Turkish data marathon: In Fed’s hands now
August 15 was a busy day in terms of Turkish economic data.
At $4.4 billion, June’s current account deficit turned out to be significantly lower than expectations of $5.1 billion. However, the lower-than-expected figure is because of strong shuttle trade and tourism revenues rather than weak imports, which would imply that the economy is weaker than envisaged.
I don’t mean to say that the economy is not slowing down – just that I did not see any signs of slowdown in the current account data. But if you ask me about May labor force statistics, that’s another matter. Seasonally-adjusted unemployment edged up compared to the previous month while non-farm employment fell. Analyzing job applications from employment agency Kariyer.net, also released on Aug. 15, Istanbul think-tank Betam concludes that unemployment is likely to rise further in June.
Coming back to the Balance of Payments, I am more worried about the financing side than current account deficit. At $3.5 billion, capital inflows were less than half of the $8.9 billion figure registered in the same month of last year. As a result, annual capital inflows declined to $80.3 billion in June from $85.7 billion in May.
To make matters worse, almost all these capital flows are short-term. EkpresInvest’s Özlem Derici calculates the share of portfolio investments (excluding government Eurobonds), short-term loans and non-residents’ currency and deposits in total financing to be 92.3 percent, up from 89.5 percent the previous month.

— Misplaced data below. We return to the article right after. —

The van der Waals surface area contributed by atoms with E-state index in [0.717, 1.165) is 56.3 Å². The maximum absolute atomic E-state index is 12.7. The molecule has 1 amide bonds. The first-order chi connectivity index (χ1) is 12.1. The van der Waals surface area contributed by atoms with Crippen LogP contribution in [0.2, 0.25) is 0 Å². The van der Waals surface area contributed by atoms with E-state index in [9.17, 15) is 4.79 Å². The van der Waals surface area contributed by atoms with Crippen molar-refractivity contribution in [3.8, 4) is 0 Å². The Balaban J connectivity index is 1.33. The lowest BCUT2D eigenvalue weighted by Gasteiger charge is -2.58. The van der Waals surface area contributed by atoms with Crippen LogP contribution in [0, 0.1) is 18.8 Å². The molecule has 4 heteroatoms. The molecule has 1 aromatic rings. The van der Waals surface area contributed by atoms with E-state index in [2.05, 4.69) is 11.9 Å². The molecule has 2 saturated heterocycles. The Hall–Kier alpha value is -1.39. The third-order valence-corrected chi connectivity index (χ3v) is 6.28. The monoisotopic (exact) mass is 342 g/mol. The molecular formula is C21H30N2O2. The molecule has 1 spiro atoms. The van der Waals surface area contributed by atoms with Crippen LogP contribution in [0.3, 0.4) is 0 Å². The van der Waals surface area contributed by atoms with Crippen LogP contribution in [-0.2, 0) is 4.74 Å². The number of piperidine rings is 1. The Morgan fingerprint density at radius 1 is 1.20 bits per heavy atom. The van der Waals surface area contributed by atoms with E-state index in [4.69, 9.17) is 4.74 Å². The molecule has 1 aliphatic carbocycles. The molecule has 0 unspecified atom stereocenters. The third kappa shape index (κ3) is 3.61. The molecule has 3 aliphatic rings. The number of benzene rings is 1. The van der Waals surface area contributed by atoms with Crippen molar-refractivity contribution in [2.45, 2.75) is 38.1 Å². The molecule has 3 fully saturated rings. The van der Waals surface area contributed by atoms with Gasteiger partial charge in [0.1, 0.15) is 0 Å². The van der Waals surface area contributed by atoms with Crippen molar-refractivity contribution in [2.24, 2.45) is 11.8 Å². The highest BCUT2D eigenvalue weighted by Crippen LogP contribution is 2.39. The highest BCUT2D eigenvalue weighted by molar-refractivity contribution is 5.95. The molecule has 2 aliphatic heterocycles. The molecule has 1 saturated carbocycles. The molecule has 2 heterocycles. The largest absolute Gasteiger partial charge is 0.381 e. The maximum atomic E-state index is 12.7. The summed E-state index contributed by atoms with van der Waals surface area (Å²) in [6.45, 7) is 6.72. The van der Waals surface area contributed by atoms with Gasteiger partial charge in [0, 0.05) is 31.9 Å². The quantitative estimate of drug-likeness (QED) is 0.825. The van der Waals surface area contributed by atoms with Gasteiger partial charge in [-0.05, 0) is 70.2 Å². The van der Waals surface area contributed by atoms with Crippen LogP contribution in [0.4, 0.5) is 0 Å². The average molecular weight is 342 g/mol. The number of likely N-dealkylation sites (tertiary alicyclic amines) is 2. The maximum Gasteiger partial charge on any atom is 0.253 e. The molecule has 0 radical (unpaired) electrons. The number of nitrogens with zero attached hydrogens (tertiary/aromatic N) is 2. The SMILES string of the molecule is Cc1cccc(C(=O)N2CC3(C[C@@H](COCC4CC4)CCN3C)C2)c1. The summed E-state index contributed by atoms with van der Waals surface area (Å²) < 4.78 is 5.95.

No wonder Turkey is listed in research reports as one of the emerging markets most vulnerable to the Federal Reserve’s (Fed) tapering of its bond purchases. Therefore, if you are expecting a smaller-than-predicted current account deficit to strengthen the lira or delay rate hikes, as Deutsche Bank suggested in its interpretation of the data, think again. The capital account is likely to neutralize any stabilization of the current account.
In any case, monetary policy is all but focusing on U.S. economic developments. The Central Bank announced additional monetary tightening on Aug. 15 to reduce exchange rate volatility, but there wasn’t much volatility in the morning. The bank was probably acting to the surge in U.S. 10-year bond rates as well as the afternoon’s important American data releases. Unfortunately, we are seven hours ahead of the Eastern U.S., and so the Central Bank has to guess American data.
Therefore, although inflation expectations continued to rise in the Central Bank’s monthly survey, which was released on Aug. 15 as well, I don’t think it will be a factor in the Central Bank’s rate-setting decision on Aug. 20. While the Bank recently committed to not hiking the policy rate unless the Fed raised its own rate, only volatility emanating from U.S. data could lead the Bank to widen its interest rate corridor.
Some traders like to change the official U.S. motto “In God we trust” to “In Fed we trust.” By the same token, I guess we are in Fed’s hands now.